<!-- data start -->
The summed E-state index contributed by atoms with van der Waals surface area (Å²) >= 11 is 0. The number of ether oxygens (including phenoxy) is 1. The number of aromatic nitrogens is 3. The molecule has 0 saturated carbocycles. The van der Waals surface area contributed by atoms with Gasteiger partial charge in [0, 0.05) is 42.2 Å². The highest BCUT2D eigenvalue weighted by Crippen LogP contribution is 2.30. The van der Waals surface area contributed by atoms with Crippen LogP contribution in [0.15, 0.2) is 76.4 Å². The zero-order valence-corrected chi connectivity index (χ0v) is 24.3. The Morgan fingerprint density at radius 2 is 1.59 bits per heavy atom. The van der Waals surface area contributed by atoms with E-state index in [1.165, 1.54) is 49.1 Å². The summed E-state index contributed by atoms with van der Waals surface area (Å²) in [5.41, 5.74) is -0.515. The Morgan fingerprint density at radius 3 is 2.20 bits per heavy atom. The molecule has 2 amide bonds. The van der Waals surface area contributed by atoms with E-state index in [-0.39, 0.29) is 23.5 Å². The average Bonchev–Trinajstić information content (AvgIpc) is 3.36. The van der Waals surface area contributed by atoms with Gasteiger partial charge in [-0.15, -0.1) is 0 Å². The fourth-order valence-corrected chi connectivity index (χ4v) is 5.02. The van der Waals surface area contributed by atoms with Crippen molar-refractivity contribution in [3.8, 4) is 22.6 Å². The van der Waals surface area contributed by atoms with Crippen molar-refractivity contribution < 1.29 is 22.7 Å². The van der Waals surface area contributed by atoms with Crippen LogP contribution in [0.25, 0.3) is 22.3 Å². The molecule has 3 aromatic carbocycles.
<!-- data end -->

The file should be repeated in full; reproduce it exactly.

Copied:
The summed E-state index contributed by atoms with van der Waals surface area (Å²) >= 11 is 0. The number of ether oxygens (including phenoxy) is 1. The number of aromatic nitrogens is 3. The molecule has 0 saturated carbocycles. The van der Waals surface area contributed by atoms with Gasteiger partial charge in [0, 0.05) is 42.2 Å². The highest BCUT2D eigenvalue weighted by Crippen LogP contribution is 2.30. The van der Waals surface area contributed by atoms with Crippen LogP contribution in [0.15, 0.2) is 76.4 Å². The zero-order valence-corrected chi connectivity index (χ0v) is 24.3. The Morgan fingerprint density at radius 2 is 1.59 bits per heavy atom. The van der Waals surface area contributed by atoms with E-state index in [1.165, 1.54) is 49.1 Å². The summed E-state index contributed by atoms with van der Waals surface area (Å²) in [5.41, 5.74) is -0.515. The Morgan fingerprint density at radius 3 is 2.20 bits per heavy atom. The molecule has 2 amide bonds. The van der Waals surface area contributed by atoms with E-state index in [-0.39, 0.29) is 23.5 Å². The average Bonchev–Trinajstić information content (AvgIpc) is 3.36. The van der Waals surface area contributed by atoms with Gasteiger partial charge in [-0.15, -0.1) is 0 Å². The fourth-order valence-corrected chi connectivity index (χ4v) is 5.02. The van der Waals surface area contributed by atoms with Crippen molar-refractivity contribution in [3.8, 4) is 22.6 Å². The van der Waals surface area contributed by atoms with Crippen molar-refractivity contribution < 1.29 is 22.7 Å². The van der Waals surface area contributed by atoms with Crippen LogP contribution in [0.25, 0.3) is 22.3 Å². The molecule has 3 aromatic carbocycles.